Archives For Fear

We get to choose

June 17, 2017 — Leave a comment

Sometimes it comes down to which fear we allow to win.

  • The fear of failure.
  • The fear of what others will think.
  • The fear of how we will look.
  • The fear of the unknown.
  • Fear of the difficulties we could face if we take certain steps.

Versus:

  • The fear of living a lie.
  • The fear of living as under achievers.
  • The fear of not doing the right thing.
  • The fear of living a life of regret or of not being all that we could be.
  • The fear of letting our parents or our kids down or letting our maker down.

Which fear we allow to win makes all the difference.

“You’re going to teach on integrity?”

That thought jolted me out of my sleep one Sunday morning in the summer of 1998. I was going to be teaching an adult Sunday school class on the subject of integrity that day and it caused me to make some major changes. 

I was working for Prudential Insurance Company at the time and was holding on to the security of representing a well-established company. My family had great health insurance at a very low cost; we were contributing to an employer matched 401K and purchasing additional mutual funds without any fees; we had the BIG name company that helped open doors and close sales and an established book of business that generated residual income each year. These were just a few of the benefits we enjoyed.

Five years prior to that however, Prudential stopped writing Homeowners Insurance because of the catastrophic losses caused by hurricane Andrew, but they allowed their agents to continue to write policies through a state run insurance company (now known as Citizens Property Insurance). Writing these policies no longer benefited Prudential but had become the major focus of my business. 

That morning, I realized I wasn’t giving Prudential what they were due. I spent more time building my business and less time selling their Financial Services; but I stayed with them because of the fear of losing the big name and the benefits.

It became quite clear that morning that I was not living a life of integrity and it was time for me to make some changes.

I used my dilemma as an illustration to the class that day and made a declaration to ‘no more’ playing it safe and to do the right thing. The class supported me and I handed in my resignation and left Prudential to focus more on my insurance agency. My District manager respected my decision and though it hasn’t all been smooth sailing, my business has grown beyond my expectations! 

Jack Canfield summed it up very well when he said,

“Everything you want is on the other side of fear.”

I wish I could tell you that I have conquered this but that wouldn’t be true. There are times since then that I have allowed fear to hold me back and times when I made progress by taking action in the midst of fear.

Everything you want really is on the other side of fear. I’m learning to dance with it…

I was inspired to write this after reading a great post from Seth Godin.  I found myself confirming the validity and significance of what he wrote, yet also the opportunity for improvement in my life.  Here is an excerpt from the article,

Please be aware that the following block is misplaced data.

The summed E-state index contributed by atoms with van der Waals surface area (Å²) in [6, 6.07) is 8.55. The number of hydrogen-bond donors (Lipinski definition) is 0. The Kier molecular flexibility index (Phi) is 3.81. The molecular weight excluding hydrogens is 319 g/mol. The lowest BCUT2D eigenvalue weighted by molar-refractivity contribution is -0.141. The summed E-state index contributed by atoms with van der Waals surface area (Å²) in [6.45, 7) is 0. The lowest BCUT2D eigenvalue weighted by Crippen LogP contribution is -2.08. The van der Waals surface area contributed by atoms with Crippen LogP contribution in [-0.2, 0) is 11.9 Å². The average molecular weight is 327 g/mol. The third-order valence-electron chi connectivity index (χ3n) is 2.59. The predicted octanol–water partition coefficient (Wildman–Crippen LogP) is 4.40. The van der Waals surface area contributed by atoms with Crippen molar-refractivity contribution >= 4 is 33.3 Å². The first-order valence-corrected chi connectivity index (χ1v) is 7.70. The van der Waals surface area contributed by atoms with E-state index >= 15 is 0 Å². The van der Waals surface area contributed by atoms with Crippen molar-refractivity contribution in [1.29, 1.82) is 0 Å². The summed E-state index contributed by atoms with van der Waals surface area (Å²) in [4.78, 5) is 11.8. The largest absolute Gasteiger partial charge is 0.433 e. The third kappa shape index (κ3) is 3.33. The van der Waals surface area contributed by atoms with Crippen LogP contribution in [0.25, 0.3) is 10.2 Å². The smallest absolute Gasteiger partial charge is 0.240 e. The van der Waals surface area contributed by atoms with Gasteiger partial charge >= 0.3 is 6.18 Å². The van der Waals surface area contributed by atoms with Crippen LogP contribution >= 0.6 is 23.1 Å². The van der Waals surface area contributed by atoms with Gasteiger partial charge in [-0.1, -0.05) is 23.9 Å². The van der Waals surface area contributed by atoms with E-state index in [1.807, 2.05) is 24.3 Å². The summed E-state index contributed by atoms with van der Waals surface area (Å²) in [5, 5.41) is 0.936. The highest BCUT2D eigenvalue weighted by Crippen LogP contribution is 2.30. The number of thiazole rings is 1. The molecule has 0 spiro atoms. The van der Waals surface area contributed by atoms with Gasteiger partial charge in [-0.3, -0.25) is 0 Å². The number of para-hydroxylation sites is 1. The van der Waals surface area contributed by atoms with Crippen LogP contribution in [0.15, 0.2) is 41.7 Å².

“Genius is actually the eventual public recognition of dozens (or hundreds) of failed attempts at solving a problem. Sometimes we fail in public, often we fail in private, but people who are doing creative work are constantly failing.”

If this is true and I believe it is, what should we do about the two major stumbling blocks to greatness?

  1. The fear of failure.
  2. The fear of what others might think of us.

The answer: Keep the right perspective.

John Maxwell said, “A difficult time can be more readily endured if we retain the conviction that our existence holds a purpose – a cause to pursue, a person to love, a goal to achieve.”

This perspective provides the motivation necessary for us to rise above the fear, to get back up after we fail, learn from it and move on.  We must do our best to clarify, review and renew our commitment to that purpose. When the purpose is more important than our fears and when we realize that accomplishing it requires us to courageously face our fears and  fail over and over and over again, we will welcome those fears and failures.

Learn from it but do not get discouraged because of it.  Keep swinging the bat, making the call, serving others, doing the research, writing, reading, making the speech.  Keep kicking, shooting, throwing, hitting or catching the ball… keep trying, keep learning, keep getting back up, do not be discouraged.  Every time you fail you are one step closer to winning!  One step closer.

It’s just as important for us to instill this perspective into our children and those we influence.  Be an encourager.  Discipline your children and those you love as you must, but do not discourage them.  Do not make their mistake seem so big that they fear failing, more than they want to try again and again.  Practice the art of helping them to learn from their mistakes while encouraging them to be resilient and to retain the conviction that their existence holds a purpose and to be bold and courageous in the pursuit of it.

The point is, greatness comes through failure.  Go fail yourself to greatness while encouraging and inspiring others to do the same!